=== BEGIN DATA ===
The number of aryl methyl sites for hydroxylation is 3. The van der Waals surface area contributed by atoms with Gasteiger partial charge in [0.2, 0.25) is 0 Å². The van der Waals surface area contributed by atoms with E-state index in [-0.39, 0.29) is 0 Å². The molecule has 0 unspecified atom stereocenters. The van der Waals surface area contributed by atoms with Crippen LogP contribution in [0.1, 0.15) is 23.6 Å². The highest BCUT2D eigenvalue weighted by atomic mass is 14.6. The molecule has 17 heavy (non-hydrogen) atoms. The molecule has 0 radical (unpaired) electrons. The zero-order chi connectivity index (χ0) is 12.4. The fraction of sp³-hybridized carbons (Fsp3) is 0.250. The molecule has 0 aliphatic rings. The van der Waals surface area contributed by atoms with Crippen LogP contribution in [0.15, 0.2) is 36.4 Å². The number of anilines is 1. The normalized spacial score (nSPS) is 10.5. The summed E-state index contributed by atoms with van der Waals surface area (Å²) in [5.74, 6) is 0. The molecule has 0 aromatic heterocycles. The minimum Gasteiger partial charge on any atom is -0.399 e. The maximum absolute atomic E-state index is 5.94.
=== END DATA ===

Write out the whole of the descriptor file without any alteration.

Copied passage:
The number of aryl methyl sites for hydroxylation is 3. The van der Waals surface area contributed by atoms with Gasteiger partial charge in [0.2, 0.25) is 0 Å². The van der Waals surface area contributed by atoms with E-state index in [-0.39, 0.29) is 0 Å². The molecule has 0 unspecified atom stereocenters. The van der Waals surface area contributed by atoms with Crippen LogP contribution in [0.1, 0.15) is 23.6 Å². The highest BCUT2D eigenvalue weighted by atomic mass is 14.6. The molecule has 17 heavy (non-hydrogen) atoms. The molecule has 0 radical (unpaired) electrons. The zero-order chi connectivity index (χ0) is 12.4. The fraction of sp³-hybridized carbons (Fsp3) is 0.250. The molecule has 0 aliphatic rings. The van der Waals surface area contributed by atoms with Crippen LogP contribution in [0.15, 0.2) is 36.4 Å². The number of anilines is 1. The normalized spacial score (nSPS) is 10.5. The summed E-state index contributed by atoms with van der Waals surface area (Å²) in [5.74, 6) is 0. The molecule has 0 aromatic heterocycles. The minimum Gasteiger partial charge on any atom is -0.399 e. The maximum absolute atomic E-state index is 5.94.